20 Days in Mariupol

“20 Days in Mariupol,” about the first 20 days of Russia’s invasion of Ukraine, spares no one’s sensibilities. It goes on a short list of great documentaries that the viewer will never want to watch again and likely won’t need to because some of the images are so gruesome and the context so upsetting that they’ll be burned into your memory.

Associated Press video journalist Mstyslav Chernov and two of his colleagues, photographer Evgeniy Maloletka and producer Vasilisa Stepanenko, were present for the first three weeks of the Russian onslaught, which began February 24 when Vladimir Putin announced a “Special Military Operation” in “self-defense.” Chernov’s narration confesses that he feels guilty for not staying longer, even though the odds of getting killed increased as the bodies of soldiers, civilians, and reporters piled up. 

Although “20 Days in Mariupol” begins at the end, it quickly transforms into a linear report of what the journalists saw. This movie is culled from approximately 25 hours of material that Chernov’s team recorded on-site; they could only get 30 minutes of it to the Associated Press due to the size of video data. It’s questionable whether much of it would have been okayed for inclusion in reporting anyway because of the Western media’s aversion to showing blood and death. 

A big part of what makes the movie so fascinating, valuable, and intense is how it lets certain events unfold in what feels like real-time, even though there are edits for the sake of compression and clarity. The only wholly unnecessary touch is a subdued minor-key synth score that plays during extended sequences of dread and terror. The movie doesn’t need it. The images and sounds speak for themselves.

What’s most striking about footage from the earliest days is the textbook surreality of it all. A scene will be set for us in a way that makes things seem typical or “normal.” The buildings and roads within camera range appear to be intact and functional. There are no planes in the sky, no tanks on the roads. Then comes an element that’s not normal, such as a plume of smoke on the horizon or a tearful older woman approaching the journalists to say she’s been driven out of her neighborhood with only the clothes on her back and doesn’t know what to do. (The filmmakers tell her to go home; she’s later found alive, but her house is destroyed.)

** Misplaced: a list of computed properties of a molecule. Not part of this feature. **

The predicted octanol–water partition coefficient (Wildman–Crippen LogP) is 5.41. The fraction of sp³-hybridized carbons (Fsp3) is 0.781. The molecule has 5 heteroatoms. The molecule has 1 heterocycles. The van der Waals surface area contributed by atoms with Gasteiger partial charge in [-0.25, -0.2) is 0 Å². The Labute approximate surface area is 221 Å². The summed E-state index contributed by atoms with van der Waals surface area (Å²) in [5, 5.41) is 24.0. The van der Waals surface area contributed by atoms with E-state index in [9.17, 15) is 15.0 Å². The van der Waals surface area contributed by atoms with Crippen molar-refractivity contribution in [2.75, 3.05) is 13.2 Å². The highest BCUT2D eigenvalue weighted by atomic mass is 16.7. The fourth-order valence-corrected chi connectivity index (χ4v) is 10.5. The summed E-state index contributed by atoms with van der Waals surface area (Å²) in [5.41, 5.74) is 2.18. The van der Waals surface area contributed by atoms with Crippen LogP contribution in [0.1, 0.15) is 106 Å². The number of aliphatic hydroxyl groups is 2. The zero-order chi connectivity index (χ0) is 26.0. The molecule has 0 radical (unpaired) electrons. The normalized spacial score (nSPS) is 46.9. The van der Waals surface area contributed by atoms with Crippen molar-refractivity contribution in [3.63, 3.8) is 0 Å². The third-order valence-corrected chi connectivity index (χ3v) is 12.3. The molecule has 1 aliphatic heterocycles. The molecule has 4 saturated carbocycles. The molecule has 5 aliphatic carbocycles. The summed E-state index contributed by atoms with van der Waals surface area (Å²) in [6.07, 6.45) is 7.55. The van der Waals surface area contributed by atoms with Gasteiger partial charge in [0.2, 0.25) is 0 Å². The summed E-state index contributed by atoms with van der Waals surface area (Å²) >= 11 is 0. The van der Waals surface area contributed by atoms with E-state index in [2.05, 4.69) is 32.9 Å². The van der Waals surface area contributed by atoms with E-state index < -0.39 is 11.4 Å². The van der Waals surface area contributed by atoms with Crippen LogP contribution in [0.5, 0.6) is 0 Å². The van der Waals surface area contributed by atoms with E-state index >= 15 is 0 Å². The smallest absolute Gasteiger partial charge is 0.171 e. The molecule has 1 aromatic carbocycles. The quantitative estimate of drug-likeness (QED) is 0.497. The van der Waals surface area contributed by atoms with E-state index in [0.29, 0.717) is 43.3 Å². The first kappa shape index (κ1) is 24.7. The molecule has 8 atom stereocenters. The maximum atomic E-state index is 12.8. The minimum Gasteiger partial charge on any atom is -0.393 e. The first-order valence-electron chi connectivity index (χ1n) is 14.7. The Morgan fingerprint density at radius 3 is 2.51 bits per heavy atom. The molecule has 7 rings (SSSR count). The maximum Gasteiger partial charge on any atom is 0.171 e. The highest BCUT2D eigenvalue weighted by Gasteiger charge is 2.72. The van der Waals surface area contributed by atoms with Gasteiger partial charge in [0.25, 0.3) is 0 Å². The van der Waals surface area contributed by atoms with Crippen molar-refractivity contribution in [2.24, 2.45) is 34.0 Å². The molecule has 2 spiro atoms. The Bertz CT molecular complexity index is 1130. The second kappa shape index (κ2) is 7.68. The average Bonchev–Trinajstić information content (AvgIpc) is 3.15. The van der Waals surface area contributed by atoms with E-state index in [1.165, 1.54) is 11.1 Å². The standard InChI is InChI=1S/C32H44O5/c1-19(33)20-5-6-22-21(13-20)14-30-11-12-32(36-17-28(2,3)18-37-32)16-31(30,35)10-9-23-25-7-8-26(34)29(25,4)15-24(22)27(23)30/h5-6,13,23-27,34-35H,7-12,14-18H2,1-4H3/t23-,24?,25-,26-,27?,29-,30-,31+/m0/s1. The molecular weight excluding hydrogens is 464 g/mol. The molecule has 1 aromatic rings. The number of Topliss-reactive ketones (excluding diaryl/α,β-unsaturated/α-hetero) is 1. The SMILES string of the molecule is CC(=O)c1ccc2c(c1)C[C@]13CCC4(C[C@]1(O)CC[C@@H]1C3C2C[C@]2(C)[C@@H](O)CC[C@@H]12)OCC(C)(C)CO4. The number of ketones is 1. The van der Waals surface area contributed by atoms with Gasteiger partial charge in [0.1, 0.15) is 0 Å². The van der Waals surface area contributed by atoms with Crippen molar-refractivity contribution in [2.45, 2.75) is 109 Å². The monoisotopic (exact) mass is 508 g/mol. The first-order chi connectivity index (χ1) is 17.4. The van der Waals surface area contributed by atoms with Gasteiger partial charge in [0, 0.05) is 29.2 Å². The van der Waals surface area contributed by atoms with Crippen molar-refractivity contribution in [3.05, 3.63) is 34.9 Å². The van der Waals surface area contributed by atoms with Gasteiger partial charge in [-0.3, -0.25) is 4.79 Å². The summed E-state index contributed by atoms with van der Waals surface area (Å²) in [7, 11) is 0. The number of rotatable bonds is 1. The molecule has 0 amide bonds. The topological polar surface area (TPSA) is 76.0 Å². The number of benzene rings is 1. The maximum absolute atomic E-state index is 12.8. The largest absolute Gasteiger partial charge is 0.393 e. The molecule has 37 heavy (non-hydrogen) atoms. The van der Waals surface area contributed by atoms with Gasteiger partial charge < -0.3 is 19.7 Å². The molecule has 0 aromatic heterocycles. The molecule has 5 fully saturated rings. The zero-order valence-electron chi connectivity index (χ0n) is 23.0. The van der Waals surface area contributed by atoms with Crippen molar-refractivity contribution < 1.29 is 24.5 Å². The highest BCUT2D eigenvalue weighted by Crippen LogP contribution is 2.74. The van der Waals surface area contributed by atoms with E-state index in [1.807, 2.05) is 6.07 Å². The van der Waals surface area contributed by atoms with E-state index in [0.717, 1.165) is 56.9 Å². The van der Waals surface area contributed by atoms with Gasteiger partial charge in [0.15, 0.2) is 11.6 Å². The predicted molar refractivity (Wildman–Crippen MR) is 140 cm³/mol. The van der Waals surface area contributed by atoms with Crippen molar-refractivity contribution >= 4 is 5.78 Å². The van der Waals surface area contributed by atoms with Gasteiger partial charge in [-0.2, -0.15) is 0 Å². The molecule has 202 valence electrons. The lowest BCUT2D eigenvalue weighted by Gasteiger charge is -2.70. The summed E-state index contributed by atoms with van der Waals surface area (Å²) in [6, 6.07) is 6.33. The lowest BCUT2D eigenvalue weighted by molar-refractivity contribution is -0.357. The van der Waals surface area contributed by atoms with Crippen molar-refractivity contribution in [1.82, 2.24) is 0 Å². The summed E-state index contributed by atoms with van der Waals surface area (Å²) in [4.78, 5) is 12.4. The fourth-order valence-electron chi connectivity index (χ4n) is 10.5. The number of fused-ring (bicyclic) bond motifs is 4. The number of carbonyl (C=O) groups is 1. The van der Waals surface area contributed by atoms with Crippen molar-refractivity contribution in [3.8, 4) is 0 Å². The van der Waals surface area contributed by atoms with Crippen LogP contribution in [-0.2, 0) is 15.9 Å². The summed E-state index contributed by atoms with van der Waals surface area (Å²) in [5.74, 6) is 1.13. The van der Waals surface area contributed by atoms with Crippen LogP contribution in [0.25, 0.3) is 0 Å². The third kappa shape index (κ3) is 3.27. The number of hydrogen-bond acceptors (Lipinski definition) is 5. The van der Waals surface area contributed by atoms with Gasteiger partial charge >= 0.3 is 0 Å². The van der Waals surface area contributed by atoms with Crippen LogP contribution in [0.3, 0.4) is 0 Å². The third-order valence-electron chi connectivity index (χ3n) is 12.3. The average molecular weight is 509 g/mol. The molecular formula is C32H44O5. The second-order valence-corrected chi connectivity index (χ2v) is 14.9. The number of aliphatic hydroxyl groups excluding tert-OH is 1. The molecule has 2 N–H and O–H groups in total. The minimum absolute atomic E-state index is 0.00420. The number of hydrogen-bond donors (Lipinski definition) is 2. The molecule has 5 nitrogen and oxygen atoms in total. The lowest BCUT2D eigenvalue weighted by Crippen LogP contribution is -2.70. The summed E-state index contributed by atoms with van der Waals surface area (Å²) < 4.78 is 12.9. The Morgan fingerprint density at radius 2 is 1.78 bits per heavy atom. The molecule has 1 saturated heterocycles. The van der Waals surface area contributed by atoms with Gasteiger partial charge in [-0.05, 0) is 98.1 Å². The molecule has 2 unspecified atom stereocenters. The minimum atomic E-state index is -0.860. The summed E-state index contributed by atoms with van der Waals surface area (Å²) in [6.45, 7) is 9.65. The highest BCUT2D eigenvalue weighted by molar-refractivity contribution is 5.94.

Things get weirder and more frightening from there. The city is pounded into rubble by Russian bombs, missiles, artillery shells, firefights, and vehicular damage caused by the arrival of armored columns. Martial law is declared. There aren’t enough bomb shelters to house all the civilians, so they huddle in basements as explosives rain down. Electricity, water, and internet service either cease or are choked to near-uselessness. 

It becomes hard for anyone not in the military or the press to get reliable information. The journalists are reluctant to approach soldiers who seem to be Ukrainians because they might be Russians pretending to be Ukrainian. Even those with privileged access and protection have to sift through conflicting information, bad information, and disinformation. The movie shows rumormongering occurring on the streets of Mariupol and on Russian television news programs, which insist that reports of civilian casualties are “fake news” and that video of atrocities against Ukrainian civilians has been altered or manufactured. When a British journalist confronts Russia’s UN ambassador and asks him to comment on Chernov’s reporting, he says, unsettlingly, “Who wins the information war, wins the war.”  

This is a dispatch from hell on earth. The fragmented, chaotic, imprecise nature of it is a revelation. 

A four-year-old dies on an operating table after being shredded by Russian shells. A teenage boy playing soccer outside his school loses his legs in a bomb explosion; we see the bloody stumps as his body lies still on a gurney and see and hear his anguished father wailing. The last working surgeon in the hospital tells the filmmakers, “Show that Putin bastard the eyes of this child!” and yells, “Show what these motherf**kers are doing to civilians!” An eerily subdued sequence follows a team of volunteers dumping 70 bodies into mass graves. Half were Ukrainians killed in eight separate shellings in a 24-hour period. The rest were people who died at home of other causes but could not be collected and properly identified and disposed of because the invasion had destroyed the city’s infrastructure and bureaucracy.

An extended sequence dramatizes a news story that may already be familiar to viewers because it made international headlines: a pregnant woman who was about to give birth died along with her baby after being airlifted from the mostly-deserted obstetrics ward of the city’s bombed-out general hospital to another facility. Her pelvis was crushed by wreckage from the Russian bombing, making vaginal birth impossible. Medics tried to deliver the baby via cesarean section, but it was already dead. When the mother realized she was about to lose her child, she cried to the medics, “Just kill me now!” 

“This is painful to watch,” Chernov tells the audience, “But it must be painful to watch.”   

Now playing in theaters. 

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